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Giles Blomfield’s Lanteglos brought the Cornish countryside indoors

Valeria Carullo

At Lanteglos in the hamlet of Calenick, Giles Blomfield brought the European modernism of Marcel Breuer to a little corner of Cornwall

Lanteglos Calenick, Cornwall, 1960s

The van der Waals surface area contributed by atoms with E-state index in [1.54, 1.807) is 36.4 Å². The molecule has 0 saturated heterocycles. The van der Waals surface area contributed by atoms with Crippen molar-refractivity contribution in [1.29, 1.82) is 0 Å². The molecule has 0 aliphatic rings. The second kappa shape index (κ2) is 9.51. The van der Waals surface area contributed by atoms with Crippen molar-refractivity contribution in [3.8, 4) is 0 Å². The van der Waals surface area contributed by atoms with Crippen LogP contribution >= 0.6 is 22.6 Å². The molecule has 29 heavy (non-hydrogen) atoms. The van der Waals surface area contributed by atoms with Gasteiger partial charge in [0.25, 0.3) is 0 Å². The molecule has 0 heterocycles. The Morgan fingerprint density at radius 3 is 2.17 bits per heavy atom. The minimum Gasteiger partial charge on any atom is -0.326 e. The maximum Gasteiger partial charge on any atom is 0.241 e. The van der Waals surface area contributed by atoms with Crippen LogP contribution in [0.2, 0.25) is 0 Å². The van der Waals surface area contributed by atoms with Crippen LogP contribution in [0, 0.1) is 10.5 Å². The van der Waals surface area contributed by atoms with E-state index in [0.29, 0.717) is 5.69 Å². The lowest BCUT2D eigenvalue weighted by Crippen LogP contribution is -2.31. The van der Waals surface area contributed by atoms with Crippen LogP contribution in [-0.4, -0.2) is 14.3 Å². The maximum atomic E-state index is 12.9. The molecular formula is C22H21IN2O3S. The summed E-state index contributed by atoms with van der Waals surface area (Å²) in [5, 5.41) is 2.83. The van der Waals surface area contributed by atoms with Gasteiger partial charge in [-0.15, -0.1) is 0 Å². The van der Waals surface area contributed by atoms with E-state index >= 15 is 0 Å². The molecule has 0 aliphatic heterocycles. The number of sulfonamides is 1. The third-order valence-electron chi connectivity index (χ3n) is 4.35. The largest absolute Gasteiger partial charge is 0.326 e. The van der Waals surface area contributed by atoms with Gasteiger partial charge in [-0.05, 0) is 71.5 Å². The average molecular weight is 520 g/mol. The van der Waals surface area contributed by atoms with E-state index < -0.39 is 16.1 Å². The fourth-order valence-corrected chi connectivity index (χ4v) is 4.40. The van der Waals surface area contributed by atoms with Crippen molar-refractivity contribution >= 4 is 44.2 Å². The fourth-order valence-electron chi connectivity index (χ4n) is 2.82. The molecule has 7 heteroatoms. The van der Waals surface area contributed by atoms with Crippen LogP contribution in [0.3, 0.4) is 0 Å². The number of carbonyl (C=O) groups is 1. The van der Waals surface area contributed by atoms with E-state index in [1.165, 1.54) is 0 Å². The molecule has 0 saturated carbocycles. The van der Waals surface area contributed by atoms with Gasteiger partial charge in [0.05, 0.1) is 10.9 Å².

In the Cornish hamlet of Calenick, ‘Lanteglos’ (now known as Otter Creek) sits on a slope overlooking the Truro river. It was designed in the early 1960s by local architect Giles Blomfield (1925-2012), a partner in John Crowther & Associates, for himself and his family. A grandson of Edwardian architect Sir Reginald Blomfield, he had studied at the Bartlett School in London, where he also worked in the office of Ernö Goldfinger before ­returning to Cornwall.  The house in Calenick, influenced in its design by the work of modernist European architects such as Marcel Breuer, was conceived to maximise the links between indoors and out, and features extensive fenestration and a cantilevered balcony. This design won the architect what was then the RIBA Bronze Medal for completed buildings in 1964, and articles in the specialised press. The photograph also shows in the foreground a stone sculpture by Roger Leigh, who had been assistant to Barbara Hepworth. Blomfield himself was a sculptor as well as an architect and, in this role, he contributed various works to Canterbury Cathedral, to which he became architect later in his career.